By the way, we’ve been told repeatedly that the "highest-scoring Big Ten game" before this was our 119-0 win over Michigan Agricultural College, but that’s not accurate since M.A.C. wasn’t in the conference at the time. Any idea what the highest-scoring actual conference game was?

Yes, according to the Big Ten weekly release it was this game:

Last Saturday at Michigan Stadium, Illinois and Michigan went to triple overtime and piled up 132 points to shatter the record for combined scoring in a conference game.

The previous Big Ten record for combined scoring in a conference games was 115 points when Minnesota defeated Purdue, 59-56, on Oct. 9, 1993.

Other Stuff
While browsing through that release I stubbed my toe on a few other items of note.  Check these out starting on Page 7 at the bottom under "Current Players Amount Or Nearing Single-Season Leaders".  You knew that Denard was tops all time for rushing yards by a quarterback (1,349 so far) but did you know?:

* Currently active Big Ten quarterbacks rank as 4 of the top 5 all time in season completion percentage.  So were over halfway through the season — do we chalk this up the fact that we haven’t factored in the coldest weeks of the season?   And look at passing efficiency.  Did you know that the legendary Bob Chappuis is first all-time but Rick-freaking-Six is right on his heels?   "Miss it Ricky."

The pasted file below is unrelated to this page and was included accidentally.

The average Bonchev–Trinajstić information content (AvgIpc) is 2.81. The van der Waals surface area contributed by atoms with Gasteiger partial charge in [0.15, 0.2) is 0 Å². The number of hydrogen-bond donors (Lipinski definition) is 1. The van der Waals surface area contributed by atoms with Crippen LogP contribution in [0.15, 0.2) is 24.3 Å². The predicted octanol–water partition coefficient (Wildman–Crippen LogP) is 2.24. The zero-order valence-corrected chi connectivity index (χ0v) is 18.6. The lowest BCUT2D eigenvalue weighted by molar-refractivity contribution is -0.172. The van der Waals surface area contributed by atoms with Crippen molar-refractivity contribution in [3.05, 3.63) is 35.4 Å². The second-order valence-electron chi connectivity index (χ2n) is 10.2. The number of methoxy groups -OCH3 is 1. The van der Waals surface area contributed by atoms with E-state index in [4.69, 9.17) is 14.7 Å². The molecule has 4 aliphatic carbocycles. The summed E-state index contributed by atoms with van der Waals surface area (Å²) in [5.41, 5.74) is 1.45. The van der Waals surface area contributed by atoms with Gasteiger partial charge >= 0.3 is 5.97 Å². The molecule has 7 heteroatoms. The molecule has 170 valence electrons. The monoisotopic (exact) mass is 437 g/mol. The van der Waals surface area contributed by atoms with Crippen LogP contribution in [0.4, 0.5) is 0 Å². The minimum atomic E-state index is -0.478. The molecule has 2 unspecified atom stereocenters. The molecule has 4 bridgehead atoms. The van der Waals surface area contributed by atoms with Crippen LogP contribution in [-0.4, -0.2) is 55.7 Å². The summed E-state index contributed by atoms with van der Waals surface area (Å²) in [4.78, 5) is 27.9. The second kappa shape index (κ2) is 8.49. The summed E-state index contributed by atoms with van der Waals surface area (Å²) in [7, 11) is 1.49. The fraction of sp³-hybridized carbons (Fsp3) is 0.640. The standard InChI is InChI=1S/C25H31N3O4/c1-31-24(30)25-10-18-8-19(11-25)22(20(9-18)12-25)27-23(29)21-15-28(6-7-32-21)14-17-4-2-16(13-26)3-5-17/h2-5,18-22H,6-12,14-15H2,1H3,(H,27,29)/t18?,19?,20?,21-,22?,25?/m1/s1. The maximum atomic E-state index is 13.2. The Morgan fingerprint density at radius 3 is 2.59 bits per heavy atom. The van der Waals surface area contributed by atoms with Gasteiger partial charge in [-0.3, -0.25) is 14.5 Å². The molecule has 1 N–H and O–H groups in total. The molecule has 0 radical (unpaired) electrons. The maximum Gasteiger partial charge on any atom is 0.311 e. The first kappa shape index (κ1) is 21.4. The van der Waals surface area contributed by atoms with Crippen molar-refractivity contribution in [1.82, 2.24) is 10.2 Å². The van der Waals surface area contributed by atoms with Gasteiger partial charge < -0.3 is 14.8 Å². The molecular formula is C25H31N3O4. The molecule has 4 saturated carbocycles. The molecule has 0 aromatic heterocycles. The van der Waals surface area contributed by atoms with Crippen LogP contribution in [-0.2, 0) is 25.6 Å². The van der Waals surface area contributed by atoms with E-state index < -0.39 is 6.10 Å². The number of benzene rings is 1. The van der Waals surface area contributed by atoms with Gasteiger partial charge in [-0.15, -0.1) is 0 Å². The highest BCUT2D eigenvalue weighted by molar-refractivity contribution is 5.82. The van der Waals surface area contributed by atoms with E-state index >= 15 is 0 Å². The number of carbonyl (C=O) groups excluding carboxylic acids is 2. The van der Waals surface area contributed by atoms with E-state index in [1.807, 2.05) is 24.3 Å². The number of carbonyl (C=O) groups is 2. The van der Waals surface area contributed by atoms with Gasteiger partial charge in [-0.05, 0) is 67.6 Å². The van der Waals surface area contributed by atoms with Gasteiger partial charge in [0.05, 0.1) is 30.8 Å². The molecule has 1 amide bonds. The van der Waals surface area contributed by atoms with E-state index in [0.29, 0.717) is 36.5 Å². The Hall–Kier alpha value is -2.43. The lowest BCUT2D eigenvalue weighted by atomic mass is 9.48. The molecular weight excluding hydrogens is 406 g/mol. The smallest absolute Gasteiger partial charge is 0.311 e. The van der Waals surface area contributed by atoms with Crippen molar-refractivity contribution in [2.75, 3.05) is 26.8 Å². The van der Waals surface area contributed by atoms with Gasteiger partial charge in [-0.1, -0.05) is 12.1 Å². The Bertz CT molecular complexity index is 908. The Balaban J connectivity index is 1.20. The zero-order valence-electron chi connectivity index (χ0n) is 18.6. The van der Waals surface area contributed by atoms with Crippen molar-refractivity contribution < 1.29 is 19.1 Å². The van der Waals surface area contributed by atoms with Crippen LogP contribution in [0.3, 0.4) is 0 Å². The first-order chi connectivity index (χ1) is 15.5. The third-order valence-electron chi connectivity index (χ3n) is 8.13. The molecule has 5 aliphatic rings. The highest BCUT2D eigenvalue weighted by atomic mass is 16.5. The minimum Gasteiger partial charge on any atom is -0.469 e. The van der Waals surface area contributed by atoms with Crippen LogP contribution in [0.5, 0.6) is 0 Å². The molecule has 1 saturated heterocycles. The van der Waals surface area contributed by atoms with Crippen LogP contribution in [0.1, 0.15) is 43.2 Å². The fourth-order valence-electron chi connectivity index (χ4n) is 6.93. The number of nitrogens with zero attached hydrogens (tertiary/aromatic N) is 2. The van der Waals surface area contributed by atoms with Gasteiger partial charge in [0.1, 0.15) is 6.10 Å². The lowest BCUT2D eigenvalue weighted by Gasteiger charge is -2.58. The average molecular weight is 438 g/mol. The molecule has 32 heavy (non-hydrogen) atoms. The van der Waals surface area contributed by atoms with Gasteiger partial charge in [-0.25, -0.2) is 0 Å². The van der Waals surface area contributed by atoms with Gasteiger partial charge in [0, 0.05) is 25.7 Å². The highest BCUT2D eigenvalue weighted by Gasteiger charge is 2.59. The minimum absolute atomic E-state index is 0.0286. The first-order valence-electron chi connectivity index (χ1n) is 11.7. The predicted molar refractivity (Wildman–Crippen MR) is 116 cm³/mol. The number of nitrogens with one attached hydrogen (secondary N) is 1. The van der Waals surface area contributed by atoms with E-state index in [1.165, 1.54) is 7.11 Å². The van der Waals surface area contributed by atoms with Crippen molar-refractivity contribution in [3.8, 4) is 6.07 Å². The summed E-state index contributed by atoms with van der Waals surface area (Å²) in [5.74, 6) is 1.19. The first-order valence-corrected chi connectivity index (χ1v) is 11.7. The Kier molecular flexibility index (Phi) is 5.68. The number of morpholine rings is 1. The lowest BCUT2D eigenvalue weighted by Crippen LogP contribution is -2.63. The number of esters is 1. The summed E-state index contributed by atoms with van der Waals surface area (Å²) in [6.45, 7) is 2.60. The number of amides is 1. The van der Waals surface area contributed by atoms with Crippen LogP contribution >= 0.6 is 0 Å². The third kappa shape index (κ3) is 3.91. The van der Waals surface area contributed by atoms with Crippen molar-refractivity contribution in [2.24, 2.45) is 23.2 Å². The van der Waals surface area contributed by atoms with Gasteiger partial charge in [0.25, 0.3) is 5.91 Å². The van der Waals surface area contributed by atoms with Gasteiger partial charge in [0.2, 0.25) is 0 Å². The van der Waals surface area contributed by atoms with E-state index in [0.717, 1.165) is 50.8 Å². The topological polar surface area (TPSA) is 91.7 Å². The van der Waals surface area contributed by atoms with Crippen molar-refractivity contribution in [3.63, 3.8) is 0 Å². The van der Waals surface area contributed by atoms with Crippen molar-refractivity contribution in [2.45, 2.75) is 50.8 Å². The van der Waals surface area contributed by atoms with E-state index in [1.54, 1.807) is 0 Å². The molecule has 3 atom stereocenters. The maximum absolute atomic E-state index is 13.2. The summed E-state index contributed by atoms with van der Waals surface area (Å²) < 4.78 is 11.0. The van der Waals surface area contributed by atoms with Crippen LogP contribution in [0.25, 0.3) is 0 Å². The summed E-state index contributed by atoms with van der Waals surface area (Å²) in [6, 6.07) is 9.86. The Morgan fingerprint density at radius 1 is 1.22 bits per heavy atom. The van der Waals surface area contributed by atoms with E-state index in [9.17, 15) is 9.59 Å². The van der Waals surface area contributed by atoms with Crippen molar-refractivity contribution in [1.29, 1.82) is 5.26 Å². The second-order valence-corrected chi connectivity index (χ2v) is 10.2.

Finally check this out.  They list the all-time conference coaching records by overall winning percentage while a member of the conference, minimum 10 years.  Given this is Jim Tressel’s 10th season old Sweatervest McCheaty Pants makes the grade..and he’s right on the heels of The Grand Old Man!   He’s just a few percentage points away:


However!  Not so fast my Scarlet-sweatervested friend…

Note that this applies to all games "played while a member of the Big Ten."  Michigan wasn’t a member of the conference from 1907-1916 and they counted that in Yost’s percentage.  (For the purposes of record keeping Western Conference = Big Ten).

Here’s how his numbers stack up when you correct this and only account for his record while coaching in the conference:


Yep – not .833 but a whopping .888 percentage.   I contacted the Big Ten media relations folks to have them take a look at this and make sure there’s some breathing room between Yost and Tressel.

[ed. 11/8 -  I already got a response from the Big Ten.  They’re going to talk it over and get back to me.]